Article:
Korean Journal of Anesthesiology



Park, Lee, and In: Statistical review of 95 studies employing repeated-measures analysis of variance published in the Korean Journal of Anesthesiology

Statistical review of 95 studies employing repeated-measures analysis of variance published in the Korean Journal of Anesthesiology

Sang-Il Park1, Dong Kyu Lee2, Junyong In3
Received August 06, 2015       Revised November 19, 2015       Accepted November 20, 2015
Repeated-measures analysis of variance (RMANOVA) continues to be used widely for the analysis of repeated-measures data in anesthetic research. RMANOVA, like other parametric statistical tests, specifies several assumptions and requires specific description in publications. A recent article in the Korean Journal of Anesthesiology (KJA) provided valid information on RMANOVA [1].
We reviewed 493 studies published in KJA between January 2010 and December 2014. A total of 95 studies (19.3%) employed RMANOVA to analyze repeated-measures data. We reviewed these studies and summarized the following: type of variables, statistical assumptions (normally distributed population, homogeneity of variances, and sphericity assumption), interaction between two factors in the results, sample size calculation, post-hoc testing, and type of statistical package used.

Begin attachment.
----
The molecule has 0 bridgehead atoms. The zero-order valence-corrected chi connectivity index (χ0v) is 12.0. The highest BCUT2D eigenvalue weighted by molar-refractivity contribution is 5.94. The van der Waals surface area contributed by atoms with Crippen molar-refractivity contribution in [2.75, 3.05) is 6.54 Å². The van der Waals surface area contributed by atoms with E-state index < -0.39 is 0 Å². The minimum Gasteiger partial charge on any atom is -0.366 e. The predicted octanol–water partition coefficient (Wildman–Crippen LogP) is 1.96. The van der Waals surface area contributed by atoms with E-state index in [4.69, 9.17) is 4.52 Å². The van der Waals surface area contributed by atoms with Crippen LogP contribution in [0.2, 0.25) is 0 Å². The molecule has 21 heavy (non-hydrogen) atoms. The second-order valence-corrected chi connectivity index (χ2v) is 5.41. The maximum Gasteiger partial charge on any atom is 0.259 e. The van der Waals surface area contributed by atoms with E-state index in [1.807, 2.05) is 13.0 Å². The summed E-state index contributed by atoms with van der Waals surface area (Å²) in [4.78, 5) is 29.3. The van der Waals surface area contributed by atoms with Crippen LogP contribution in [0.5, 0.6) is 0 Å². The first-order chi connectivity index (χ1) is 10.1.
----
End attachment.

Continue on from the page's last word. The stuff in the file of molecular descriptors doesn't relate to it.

In addition to a dependent variable (e.g. blood pressure), all the studies (n = 95) contained one within-subject factor (e.g. different measurement sites, such as left and right arm, or a time series post-treatment, such as 0, 10, and 20 minutes in the same participant) as an independent variable. Some of these studies (n = 35) also contained one between-subject factor (e.g. different drugs or dosages administered to randomly assigned participants) as an additional independent variable. When a study involves one within-subject factor only, one-way RMANOVA is required, while "two-way RMANOVA" should be used for those that contain one within-subject factor and one between-subject factor. However, there is some confusion regarding the exact definition of "two-way RMANOVA," although it is the most frequently used term in most KJA publications. A "true" two-way RMANOVA (or two-way ANOVA with repeated-measures in two factors) compares mean differences between data sets, split into "two within-subject factors." Each data set is collected at one measurement point (one within-subject factor) under one treatment condition (another within-subject factor). For example, if every participant has their blood pressure measured three times ("the first within-subject factor"; for example, just before injection, just after injection, and 1 minute after injection) under propofol, thiopental sodium, and ketamine induction ("the second within-subject factor"), 2 weeks apart, nine data sets will be collected from a single group of participants. However, in anesthetic research, the participants are frequently randomized into two or more separate treatment conditions (e.g. each participant receives propofol, thiopental sodium, or ketamine induction ["between-subject factor"] and their blood pressure is measured three times ["within-subject factor"]); therefore, nine data sets will be collected from three groups of participants. Consequently, researchers should consider the differences between the "two-way RMANOVA" and the "two-way ANOVA with repeated-measures in one factor (also called mixed-model ANOVA, mixed-design ANOVA, or mixed ANOVA)," the latter of which is the most frequently used.